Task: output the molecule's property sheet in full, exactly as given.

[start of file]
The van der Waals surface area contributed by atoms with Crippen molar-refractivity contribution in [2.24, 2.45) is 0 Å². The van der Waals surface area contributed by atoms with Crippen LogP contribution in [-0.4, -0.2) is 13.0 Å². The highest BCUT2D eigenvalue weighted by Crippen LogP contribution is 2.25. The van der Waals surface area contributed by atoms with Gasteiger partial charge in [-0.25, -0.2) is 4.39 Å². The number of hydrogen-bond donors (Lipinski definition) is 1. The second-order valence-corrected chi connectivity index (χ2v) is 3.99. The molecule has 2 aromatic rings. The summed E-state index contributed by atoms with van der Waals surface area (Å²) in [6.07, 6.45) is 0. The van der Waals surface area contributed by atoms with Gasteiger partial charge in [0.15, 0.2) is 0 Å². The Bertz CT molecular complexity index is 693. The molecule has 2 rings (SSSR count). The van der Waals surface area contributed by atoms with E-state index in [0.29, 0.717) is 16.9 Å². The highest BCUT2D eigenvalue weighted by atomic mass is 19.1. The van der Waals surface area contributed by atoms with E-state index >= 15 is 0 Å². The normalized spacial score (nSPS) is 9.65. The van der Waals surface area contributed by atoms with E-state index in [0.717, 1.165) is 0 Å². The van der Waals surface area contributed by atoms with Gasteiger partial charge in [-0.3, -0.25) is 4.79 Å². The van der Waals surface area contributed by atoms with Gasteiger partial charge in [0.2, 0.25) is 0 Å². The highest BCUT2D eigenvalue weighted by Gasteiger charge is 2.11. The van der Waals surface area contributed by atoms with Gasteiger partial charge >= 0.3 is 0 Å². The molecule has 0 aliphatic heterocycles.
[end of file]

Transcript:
The van der Waals surface area contributed by atoms with Crippen molar-refractivity contribution in [2.24, 2.45) is 0 Å². The van der Waals surface area contributed by atoms with Crippen LogP contribution in [-0.4, -0.2) is 13.0 Å². The highest BCUT2D eigenvalue weighted by Crippen LogP contribution is 2.25. The van der Waals surface area contributed by atoms with Gasteiger partial charge in [-0.25, -0.2) is 4.39 Å². The number of hydrogen-bond donors (Lipinski definition) is 1. The second-order valence-corrected chi connectivity index (χ2v) is 3.99. The molecule has 2 aromatic rings. The summed E-state index contributed by atoms with van der Waals surface area (Å²) in [6.07, 6.45) is 0. The van der Waals surface area contributed by atoms with Gasteiger partial charge in [0.15, 0.2) is 0 Å². The Bertz CT molecular complexity index is 693. The molecule has 2 rings (SSSR count). The van der Waals surface area contributed by atoms with E-state index in [0.29, 0.717) is 16.9 Å². The highest BCUT2D eigenvalue weighted by atomic mass is 19.1. The van der Waals surface area contributed by atoms with E-state index >= 15 is 0 Å². The normalized spacial score (nSPS) is 9.65. The van der Waals surface area contributed by atoms with E-state index in [0.717, 1.165) is 0 Å². The van der Waals surface area contributed by atoms with Gasteiger partial charge in [-0.3, -0.25) is 4.79 Å². The van der Waals surface area contributed by atoms with Gasteiger partial charge in [0.2, 0.25) is 0 Å². The highest BCUT2D eigenvalue weighted by Gasteiger charge is 2.11. The van der Waals surface area contributed by atoms with Gasteiger partial charge >= 0.3 is 0 Å². The molecule has 0 aliphatic heterocycles.